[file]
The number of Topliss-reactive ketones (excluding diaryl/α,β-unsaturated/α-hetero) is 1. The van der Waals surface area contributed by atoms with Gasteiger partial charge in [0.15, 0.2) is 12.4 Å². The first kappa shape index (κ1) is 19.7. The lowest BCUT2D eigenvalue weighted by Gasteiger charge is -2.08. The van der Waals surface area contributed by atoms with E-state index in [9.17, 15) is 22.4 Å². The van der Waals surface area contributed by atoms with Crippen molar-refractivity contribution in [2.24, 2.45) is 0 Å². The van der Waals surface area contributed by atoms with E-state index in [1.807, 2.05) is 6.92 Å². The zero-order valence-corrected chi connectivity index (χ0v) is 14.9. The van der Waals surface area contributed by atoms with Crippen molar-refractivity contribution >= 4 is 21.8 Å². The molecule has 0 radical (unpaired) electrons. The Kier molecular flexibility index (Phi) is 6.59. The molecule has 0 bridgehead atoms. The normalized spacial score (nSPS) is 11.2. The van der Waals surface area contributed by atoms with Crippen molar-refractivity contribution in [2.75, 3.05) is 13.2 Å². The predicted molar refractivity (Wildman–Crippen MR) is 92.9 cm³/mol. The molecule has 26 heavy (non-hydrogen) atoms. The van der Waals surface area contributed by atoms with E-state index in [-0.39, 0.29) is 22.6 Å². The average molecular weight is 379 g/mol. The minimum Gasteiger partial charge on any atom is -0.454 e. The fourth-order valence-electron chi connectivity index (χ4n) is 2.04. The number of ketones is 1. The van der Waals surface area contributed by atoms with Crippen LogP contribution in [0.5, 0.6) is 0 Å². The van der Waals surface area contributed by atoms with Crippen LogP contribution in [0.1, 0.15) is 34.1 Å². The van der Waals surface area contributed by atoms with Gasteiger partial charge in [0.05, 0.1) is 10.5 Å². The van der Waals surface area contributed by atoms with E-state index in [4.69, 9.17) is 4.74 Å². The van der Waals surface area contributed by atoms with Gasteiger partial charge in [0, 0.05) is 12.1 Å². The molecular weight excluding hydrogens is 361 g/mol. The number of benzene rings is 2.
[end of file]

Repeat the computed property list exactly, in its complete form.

The number of Topliss-reactive ketones (excluding diaryl/α,β-unsaturated/α-hetero) is 1. The van der Waals surface area contributed by atoms with Gasteiger partial charge in [0.15, 0.2) is 12.4 Å². The first kappa shape index (κ1) is 19.7. The lowest BCUT2D eigenvalue weighted by Gasteiger charge is -2.08. The van der Waals surface area contributed by atoms with E-state index in [9.17, 15) is 22.4 Å². The van der Waals surface area contributed by atoms with Crippen molar-refractivity contribution in [2.24, 2.45) is 0 Å². The van der Waals surface area contributed by atoms with E-state index in [1.807, 2.05) is 6.92 Å². The zero-order valence-corrected chi connectivity index (χ0v) is 14.9. The van der Waals surface area contributed by atoms with Crippen molar-refractivity contribution >= 4 is 21.8 Å². The molecule has 0 radical (unpaired) electrons. The Kier molecular flexibility index (Phi) is 6.59. The molecule has 0 bridgehead atoms. The normalized spacial score (nSPS) is 11.2. The van der Waals surface area contributed by atoms with Crippen molar-refractivity contribution in [2.75, 3.05) is 13.2 Å². The predicted molar refractivity (Wildman–Crippen MR) is 92.9 cm³/mol. The molecule has 26 heavy (non-hydrogen) atoms. The van der Waals surface area contributed by atoms with E-state index in [-0.39, 0.29) is 22.6 Å². The average molecular weight is 379 g/mol. The minimum Gasteiger partial charge on any atom is -0.454 e. The fourth-order valence-electron chi connectivity index (χ4n) is 2.04. The number of ketones is 1. The van der Waals surface area contributed by atoms with Crippen LogP contribution in [0.5, 0.6) is 0 Å². The van der Waals surface area contributed by atoms with Crippen LogP contribution in [0.1, 0.15) is 34.1 Å². The van der Waals surface area contributed by atoms with Gasteiger partial charge in [0.05, 0.1) is 10.5 Å². The van der Waals surface area contributed by atoms with E-state index in [4.69, 9.17) is 4.74 Å². The van der Waals surface area contributed by atoms with Gasteiger partial charge in [0, 0.05) is 12.1 Å². The molecular weight excluding hydrogens is 361 g/mol. The number of benzene rings is 2.